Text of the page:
When will it end? When will we get bored? When will we finally learn to celebrate Meghan Markle and the work she does, and give her credit where it is due? Yet again, this past week HRH Duchess of Sussex has made headlines with the release of the ever-anticipated September issue of British Vogue. This year she has guest edited the edition with Edward Enninful, current editor of the publication. Last month, scandal surrounded her choice to protect her child and friends’ privacy in not releasing the names of Archie’s godparents; this month, her call for kindness and positivity has gathered ample criticism. This scrutiny of Meghan, the charitable and kind work she does and the decisions she makes about her family are becoming old and dull news. Yes, she is female, yes, she is of mixed heritage and yes, her former career was as an actress but like it or not she is now a member of the British Royal Family. In guest editing the September issue of Vogue she has used her platform to deliver what is ultimately a message of, as Bryony Gordon wrote in her column for The Telegraph, “be kind, help people less fortunate than you, try and do the right thing, and by the way: you’re lovely just as you are”. Continue reading Meghan Markle X Vogue: A Collaboration to Celebrate.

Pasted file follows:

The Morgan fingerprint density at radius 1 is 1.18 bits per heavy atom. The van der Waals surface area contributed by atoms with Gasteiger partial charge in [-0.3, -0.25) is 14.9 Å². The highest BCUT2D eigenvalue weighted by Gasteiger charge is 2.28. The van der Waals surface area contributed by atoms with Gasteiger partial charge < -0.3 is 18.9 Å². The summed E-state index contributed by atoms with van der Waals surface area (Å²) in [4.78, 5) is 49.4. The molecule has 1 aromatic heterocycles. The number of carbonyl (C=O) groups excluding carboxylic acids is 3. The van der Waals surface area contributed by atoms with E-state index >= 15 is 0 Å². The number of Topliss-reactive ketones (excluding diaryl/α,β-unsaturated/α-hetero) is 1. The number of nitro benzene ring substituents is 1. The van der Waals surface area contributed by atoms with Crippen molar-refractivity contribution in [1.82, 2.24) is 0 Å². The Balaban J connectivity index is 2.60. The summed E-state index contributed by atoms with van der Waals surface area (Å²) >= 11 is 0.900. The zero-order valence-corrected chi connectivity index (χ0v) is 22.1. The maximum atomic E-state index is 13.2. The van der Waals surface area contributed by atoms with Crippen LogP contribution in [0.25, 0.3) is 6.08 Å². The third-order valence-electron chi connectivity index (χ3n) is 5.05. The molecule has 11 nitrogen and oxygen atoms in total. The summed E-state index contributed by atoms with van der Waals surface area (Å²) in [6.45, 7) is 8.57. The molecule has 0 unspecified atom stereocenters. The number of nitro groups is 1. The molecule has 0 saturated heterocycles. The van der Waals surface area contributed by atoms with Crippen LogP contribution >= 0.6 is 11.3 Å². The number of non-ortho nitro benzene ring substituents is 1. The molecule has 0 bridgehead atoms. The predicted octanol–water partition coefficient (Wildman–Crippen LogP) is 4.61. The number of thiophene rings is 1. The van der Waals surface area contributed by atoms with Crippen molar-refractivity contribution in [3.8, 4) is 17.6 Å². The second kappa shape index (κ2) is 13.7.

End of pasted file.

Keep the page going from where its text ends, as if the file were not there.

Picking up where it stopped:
A blistered boiled egg, and two slices of toast. This is how it begins, every morning. It is how it shall continue, every morning. Put a fresh bowl of water out for the dog, reapply lipstick and double lock the front door. Get on the tube, and stare at the yellow line, rushing out of sight. Continue reading “Casual Nihilism”
“In spite of it all, people have a need to couple. Even when they’re being destroyed, they’re still coupling. The Ballad of Sexual Dependency starts and ends with this premise, but in between there is the question of as to why there is this need to couple and why it is so difficult.” – Nan Goldin (1986) Continue reading Nan Goldin at the Tate Modern